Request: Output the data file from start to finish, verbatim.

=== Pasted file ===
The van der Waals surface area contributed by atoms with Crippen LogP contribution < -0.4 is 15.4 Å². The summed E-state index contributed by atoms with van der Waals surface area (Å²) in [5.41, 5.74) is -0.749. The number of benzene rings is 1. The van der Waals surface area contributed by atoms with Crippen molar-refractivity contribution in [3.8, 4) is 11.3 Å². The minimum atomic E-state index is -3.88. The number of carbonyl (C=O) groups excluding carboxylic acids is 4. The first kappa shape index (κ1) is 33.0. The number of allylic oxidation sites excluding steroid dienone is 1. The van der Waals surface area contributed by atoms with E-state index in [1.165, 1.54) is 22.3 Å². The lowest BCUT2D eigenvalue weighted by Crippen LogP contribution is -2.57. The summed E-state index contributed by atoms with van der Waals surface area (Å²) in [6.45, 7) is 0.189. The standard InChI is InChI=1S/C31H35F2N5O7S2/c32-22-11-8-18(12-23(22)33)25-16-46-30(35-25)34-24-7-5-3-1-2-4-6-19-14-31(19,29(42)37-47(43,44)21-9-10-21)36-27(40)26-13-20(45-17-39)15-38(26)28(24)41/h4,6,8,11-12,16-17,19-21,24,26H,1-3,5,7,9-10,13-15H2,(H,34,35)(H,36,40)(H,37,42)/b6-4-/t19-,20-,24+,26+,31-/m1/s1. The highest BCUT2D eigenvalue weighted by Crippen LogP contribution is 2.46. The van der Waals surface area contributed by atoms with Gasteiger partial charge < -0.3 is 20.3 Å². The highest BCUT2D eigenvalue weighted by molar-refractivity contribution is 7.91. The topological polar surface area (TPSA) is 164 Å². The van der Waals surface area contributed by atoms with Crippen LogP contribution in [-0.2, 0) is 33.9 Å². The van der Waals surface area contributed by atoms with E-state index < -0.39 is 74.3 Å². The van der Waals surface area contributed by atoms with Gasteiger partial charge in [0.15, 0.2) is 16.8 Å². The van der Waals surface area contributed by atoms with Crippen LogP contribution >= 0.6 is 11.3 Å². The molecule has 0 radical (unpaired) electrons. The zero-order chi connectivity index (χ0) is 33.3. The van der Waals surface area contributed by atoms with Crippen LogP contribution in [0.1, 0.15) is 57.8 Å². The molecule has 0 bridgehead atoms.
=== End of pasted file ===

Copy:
The van der Waals surface area contributed by atoms with Crippen LogP contribution < -0.4 is 15.4 Å². The summed E-state index contributed by atoms with van der Waals surface area (Å²) in [5.41, 5.74) is -0.749. The number of benzene rings is 1. The van der Waals surface area contributed by atoms with Crippen molar-refractivity contribution in [3.8, 4) is 11.3 Å². The minimum atomic E-state index is -3.88. The number of carbonyl (C=O) groups excluding carboxylic acids is 4. The first kappa shape index (κ1) is 33.0. The number of allylic oxidation sites excluding steroid dienone is 1. The van der Waals surface area contributed by atoms with E-state index in [1.165, 1.54) is 22.3 Å². The lowest BCUT2D eigenvalue weighted by Crippen LogP contribution is -2.57. The summed E-state index contributed by atoms with van der Waals surface area (Å²) in [6.45, 7) is 0.189. The standard InChI is InChI=1S/C31H35F2N5O7S2/c32-22-11-8-18(12-23(22)33)25-16-46-30(35-25)34-24-7-5-3-1-2-4-6-19-14-31(19,29(42)37-47(43,44)21-9-10-21)36-27(40)26-13-20(45-17-39)15-38(26)28(24)41/h4,6,8,11-12,16-17,19-21,24,26H,1-3,5,7,9-10,13-15H2,(H,34,35)(H,36,40)(H,37,42)/b6-4-/t19-,20-,24+,26+,31-/m1/s1. The highest BCUT2D eigenvalue weighted by Crippen LogP contribution is 2.46. The van der Waals surface area contributed by atoms with Gasteiger partial charge < -0.3 is 20.3 Å². The highest BCUT2D eigenvalue weighted by molar-refractivity contribution is 7.91. The topological polar surface area (TPSA) is 164 Å². The van der Waals surface area contributed by atoms with Crippen LogP contribution in [-0.2, 0) is 33.9 Å². The van der Waals surface area contributed by atoms with E-state index < -0.39 is 74.3 Å². The van der Waals surface area contributed by atoms with Gasteiger partial charge in [0.15, 0.2) is 16.8 Å². The van der Waals surface area contributed by atoms with Crippen LogP contribution >= 0.6 is 11.3 Å². The molecule has 0 radical (unpaired) electrons. The zero-order chi connectivity index (χ0) is 33.3. The van der Waals surface area contributed by atoms with Crippen LogP contribution in [0.1, 0.15) is 57.8 Å². The molecule has 0 bridgehead atoms.